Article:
BERLIN – Sidewalks in Berlin need an improvement plan, according to Berlin Mayor and Council discussions Monday night.
The idea was brought up with Councilman Troy Purnell’s request that the town look into adding sidewalks on Broad Street and upgrading the deteriorating sidewalks on Main Street
“You walk down north Main Street and the sidewalks are just horrendous,” Purnell said.
Purnell, who lives on Broad St., said cars come through at 50 mph and there is no safe place for pedestrians to walk or children to play.
“It’s dangerous,” Councilwoman Lisa Hall said.
“I’m more than willing to donate an easement,” Purnell told the rest of the town council.
Town administrator Tony Carson said that staff is looking into those changes.
The town needs to put together recommendations on improving all Berlin’s sidewalks, Mayor Gee Williams said.
“Let’s start right downtown and start working our way out. Let’s have some plan so it’s not just a patch here and a patch there,” said Williams.
A recently returned Berlin resident survey, not yet released to the public, showed strong support for sidewalk improvements and additions in town, according to Williams.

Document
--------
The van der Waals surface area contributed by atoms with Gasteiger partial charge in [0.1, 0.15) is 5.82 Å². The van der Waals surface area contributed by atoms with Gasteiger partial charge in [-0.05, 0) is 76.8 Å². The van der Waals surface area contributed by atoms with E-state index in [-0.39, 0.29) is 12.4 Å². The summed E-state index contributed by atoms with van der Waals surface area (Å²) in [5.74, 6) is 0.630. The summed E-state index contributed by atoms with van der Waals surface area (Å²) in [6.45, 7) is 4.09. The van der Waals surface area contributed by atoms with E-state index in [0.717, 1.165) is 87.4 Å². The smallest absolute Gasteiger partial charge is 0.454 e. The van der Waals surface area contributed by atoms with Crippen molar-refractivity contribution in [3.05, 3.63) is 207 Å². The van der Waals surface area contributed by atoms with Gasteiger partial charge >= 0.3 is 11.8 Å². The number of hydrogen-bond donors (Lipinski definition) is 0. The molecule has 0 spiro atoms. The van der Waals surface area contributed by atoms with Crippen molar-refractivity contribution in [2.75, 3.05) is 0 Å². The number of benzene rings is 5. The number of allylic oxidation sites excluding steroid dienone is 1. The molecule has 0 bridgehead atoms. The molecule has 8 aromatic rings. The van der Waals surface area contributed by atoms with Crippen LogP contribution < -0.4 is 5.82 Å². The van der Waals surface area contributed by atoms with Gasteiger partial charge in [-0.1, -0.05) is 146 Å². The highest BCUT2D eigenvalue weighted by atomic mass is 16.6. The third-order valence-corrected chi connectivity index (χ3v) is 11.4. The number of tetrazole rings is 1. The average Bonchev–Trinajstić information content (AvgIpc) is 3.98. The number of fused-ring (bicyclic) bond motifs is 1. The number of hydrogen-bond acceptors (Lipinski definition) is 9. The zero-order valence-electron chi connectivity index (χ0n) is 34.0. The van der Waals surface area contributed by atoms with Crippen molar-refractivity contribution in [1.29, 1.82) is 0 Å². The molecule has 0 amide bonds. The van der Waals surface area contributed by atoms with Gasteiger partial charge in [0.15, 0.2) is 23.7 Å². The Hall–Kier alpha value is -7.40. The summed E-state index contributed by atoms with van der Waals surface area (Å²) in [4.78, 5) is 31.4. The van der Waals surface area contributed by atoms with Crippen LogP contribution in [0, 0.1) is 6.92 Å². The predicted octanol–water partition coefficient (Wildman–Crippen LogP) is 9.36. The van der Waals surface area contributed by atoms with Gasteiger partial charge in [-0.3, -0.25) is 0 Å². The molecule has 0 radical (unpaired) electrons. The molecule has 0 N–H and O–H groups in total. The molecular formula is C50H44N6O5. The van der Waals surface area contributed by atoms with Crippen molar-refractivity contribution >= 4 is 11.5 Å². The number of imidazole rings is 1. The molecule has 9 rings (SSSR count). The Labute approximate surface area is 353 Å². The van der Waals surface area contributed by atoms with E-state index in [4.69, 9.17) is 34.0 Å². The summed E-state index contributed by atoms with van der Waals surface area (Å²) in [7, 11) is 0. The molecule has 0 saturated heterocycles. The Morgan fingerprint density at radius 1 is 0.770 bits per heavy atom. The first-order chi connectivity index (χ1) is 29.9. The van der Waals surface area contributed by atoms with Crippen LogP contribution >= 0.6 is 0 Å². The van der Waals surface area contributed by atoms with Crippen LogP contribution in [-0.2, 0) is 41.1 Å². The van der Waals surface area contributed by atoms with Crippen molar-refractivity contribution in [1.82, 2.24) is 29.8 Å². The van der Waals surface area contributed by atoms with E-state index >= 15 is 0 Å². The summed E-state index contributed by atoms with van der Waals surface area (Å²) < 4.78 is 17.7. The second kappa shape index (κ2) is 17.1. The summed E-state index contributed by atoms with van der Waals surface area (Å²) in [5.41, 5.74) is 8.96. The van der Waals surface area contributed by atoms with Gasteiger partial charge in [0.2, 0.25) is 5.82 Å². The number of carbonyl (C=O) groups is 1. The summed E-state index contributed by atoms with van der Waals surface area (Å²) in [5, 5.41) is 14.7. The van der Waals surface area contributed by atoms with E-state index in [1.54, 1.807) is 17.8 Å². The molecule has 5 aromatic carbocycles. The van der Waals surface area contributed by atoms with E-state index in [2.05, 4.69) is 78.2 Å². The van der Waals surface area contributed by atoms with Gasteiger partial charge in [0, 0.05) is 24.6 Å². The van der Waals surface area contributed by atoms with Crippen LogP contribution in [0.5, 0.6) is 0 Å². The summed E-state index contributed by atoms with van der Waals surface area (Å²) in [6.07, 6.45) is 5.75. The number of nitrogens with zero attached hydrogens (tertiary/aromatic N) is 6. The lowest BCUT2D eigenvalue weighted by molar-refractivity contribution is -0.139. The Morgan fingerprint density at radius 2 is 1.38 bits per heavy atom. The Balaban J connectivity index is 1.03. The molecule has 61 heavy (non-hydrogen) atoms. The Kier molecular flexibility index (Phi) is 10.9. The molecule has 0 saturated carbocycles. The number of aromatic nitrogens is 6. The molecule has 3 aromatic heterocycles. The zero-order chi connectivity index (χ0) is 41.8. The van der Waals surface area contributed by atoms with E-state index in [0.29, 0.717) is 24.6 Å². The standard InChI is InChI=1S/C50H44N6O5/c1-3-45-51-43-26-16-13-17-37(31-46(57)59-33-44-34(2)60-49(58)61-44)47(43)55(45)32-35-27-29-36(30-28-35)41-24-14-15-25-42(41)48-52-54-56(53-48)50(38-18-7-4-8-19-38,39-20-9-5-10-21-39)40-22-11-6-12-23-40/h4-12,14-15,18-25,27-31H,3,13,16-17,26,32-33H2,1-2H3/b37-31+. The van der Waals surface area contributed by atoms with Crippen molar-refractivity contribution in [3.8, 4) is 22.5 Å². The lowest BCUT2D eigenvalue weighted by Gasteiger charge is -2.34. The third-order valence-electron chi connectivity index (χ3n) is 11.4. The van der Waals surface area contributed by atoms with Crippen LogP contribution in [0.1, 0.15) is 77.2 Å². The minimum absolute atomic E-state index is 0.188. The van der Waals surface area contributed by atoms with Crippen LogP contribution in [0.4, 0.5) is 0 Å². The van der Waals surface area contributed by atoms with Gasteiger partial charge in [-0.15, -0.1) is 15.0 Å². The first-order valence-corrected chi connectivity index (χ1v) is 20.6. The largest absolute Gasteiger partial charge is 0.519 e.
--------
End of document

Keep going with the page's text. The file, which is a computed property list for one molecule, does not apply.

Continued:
A serious plan for sidewalk improvements would touch on every neighborhood in Berlin over time, said Williams.
“It bothers me when I see kids playing in neighborhoods where there’s nothing,” Williams said.
In the past, the town of Berlin has installed sidewalks in front of a property if the property owner put up half the money, but, Williams said, the town was often reluctant to chip in its half of the cost for the work.
Calls for sidewalks on Flower St. fell on deaf ears for years. Once the town undertook to find financing for the project and proceed in earnest, after some funding was secured from the state, the work faced engineering and other delays.
“People on Flower St. waited ridiculously long for that sidewalk. No one should ever have to wait that long again,” Williams said.
A number of Flower St. residents have begun walking for exercise since the sidewalks were installed last year, Councilman Elroy Brittingham said.
That shows an immediate benefit to sidewalks beyond foot travel or providing a safe spot for children to play, Brittingham said.